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Interface vs Abstract Class (general OO)

What are the differences and similarities between an interface class and an abstract class?

I mean when to use interface and when to use abstract class? On what conditions are one appropriate to use over another.

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marked as duplicate by Michael Todd, Anthony Pegram, msw, John Saunders, Randy Levy Jun 13 '10 at 13:04

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up vote 1 down vote accepted

this link could help.

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In interface class you have to implement each and every function in Implementor class, but in abstract class it is not necessary because some of methods may already implemented in abstract class. –  GG. Jun 13 '10 at 6:00
    
@GG, great link –  Starx Jun 13 '10 at 6:12

First off, an interface is not a class. An interface cannot specify functionality but rather only the required names of things.

An interface defines what methods and properties must be publicly available in any class that inherits from the interface. An interface contains no implementation code and says nothing about any non-public aspects of the class. An interface is not a class but rather more of a contract.

An abstract class is a real class. The unique restriction of an abstract class is that it cannot be instantiated directly. Rather, you have to instantiate a subclass that inherits from the abstract class.

As to when to use them, I would say that you should consider inheriting from an abstract class when your objects really share a common ancestor. For example, it would be logical if 'salesman' and 'programmer' both inherited from an abstract 'employee' class.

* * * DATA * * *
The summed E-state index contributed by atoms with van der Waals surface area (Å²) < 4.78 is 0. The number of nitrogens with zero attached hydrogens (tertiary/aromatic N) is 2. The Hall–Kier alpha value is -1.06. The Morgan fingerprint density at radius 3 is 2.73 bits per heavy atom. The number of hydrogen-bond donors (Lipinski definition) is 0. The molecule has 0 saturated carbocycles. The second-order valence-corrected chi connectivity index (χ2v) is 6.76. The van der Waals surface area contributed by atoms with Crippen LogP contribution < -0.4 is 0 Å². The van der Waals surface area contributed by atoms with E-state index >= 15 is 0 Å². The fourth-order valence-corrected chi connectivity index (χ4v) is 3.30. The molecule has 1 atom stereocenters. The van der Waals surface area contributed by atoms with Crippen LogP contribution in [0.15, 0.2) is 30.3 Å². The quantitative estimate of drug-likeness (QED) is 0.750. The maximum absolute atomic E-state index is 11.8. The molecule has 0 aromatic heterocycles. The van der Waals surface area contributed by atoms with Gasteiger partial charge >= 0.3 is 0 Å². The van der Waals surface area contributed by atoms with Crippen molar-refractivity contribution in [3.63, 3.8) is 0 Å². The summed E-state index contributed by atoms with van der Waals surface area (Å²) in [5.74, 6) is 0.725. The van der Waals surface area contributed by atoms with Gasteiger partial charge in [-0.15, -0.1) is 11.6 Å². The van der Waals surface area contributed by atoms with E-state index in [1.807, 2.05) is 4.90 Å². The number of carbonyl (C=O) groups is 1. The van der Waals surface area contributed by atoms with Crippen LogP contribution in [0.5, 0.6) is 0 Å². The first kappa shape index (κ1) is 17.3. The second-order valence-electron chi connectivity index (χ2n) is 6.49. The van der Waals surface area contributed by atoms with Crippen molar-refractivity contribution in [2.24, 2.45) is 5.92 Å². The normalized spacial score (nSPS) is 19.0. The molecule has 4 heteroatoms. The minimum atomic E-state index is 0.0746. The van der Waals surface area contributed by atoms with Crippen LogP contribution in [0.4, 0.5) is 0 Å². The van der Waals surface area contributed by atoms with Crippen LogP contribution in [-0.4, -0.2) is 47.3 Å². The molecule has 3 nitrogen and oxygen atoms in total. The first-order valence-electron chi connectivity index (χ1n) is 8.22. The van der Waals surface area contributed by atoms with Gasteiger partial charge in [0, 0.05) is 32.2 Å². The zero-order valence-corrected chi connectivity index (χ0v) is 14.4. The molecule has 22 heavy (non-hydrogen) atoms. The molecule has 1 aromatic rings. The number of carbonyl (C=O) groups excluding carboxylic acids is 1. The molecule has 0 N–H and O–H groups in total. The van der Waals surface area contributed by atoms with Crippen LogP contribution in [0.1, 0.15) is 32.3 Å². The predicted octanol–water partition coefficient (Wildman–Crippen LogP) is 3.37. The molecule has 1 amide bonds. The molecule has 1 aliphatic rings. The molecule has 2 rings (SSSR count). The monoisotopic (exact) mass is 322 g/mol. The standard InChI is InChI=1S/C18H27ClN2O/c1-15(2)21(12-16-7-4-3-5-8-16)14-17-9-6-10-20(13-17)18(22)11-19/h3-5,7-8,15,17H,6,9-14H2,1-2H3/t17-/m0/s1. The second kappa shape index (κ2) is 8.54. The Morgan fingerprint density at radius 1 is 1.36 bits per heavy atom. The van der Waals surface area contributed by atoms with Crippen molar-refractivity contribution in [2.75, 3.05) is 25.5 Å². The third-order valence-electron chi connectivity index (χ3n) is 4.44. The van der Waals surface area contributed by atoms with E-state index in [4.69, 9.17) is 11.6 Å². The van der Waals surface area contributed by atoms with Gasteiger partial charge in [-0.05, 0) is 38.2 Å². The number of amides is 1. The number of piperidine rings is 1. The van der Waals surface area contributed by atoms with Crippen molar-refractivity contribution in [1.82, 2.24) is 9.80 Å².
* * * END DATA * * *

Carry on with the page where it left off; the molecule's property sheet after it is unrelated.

Interfaces are useful when you want to know what the public interface of a class will look like but you do not require that they share any commonality in terms of implementation. For example, in C# any class that implements the IEnumerable interface can be iterated over and will certainly implement MoveNext and Current. This could be a collection like a list or an array or it could be a generator (state-machine) that calls into a database or a web service or even generates random numbers. The implementations of IEnumerable do not need to share any common code at all other than the names of methods and properties specified in the interface.

It is worth noting that, in C#, you can only inherit from a single class but you can implement as many interfaces as you like. Also, in C# interfaces begin with a captial 'I' by convention but strictly speaking this is not required.

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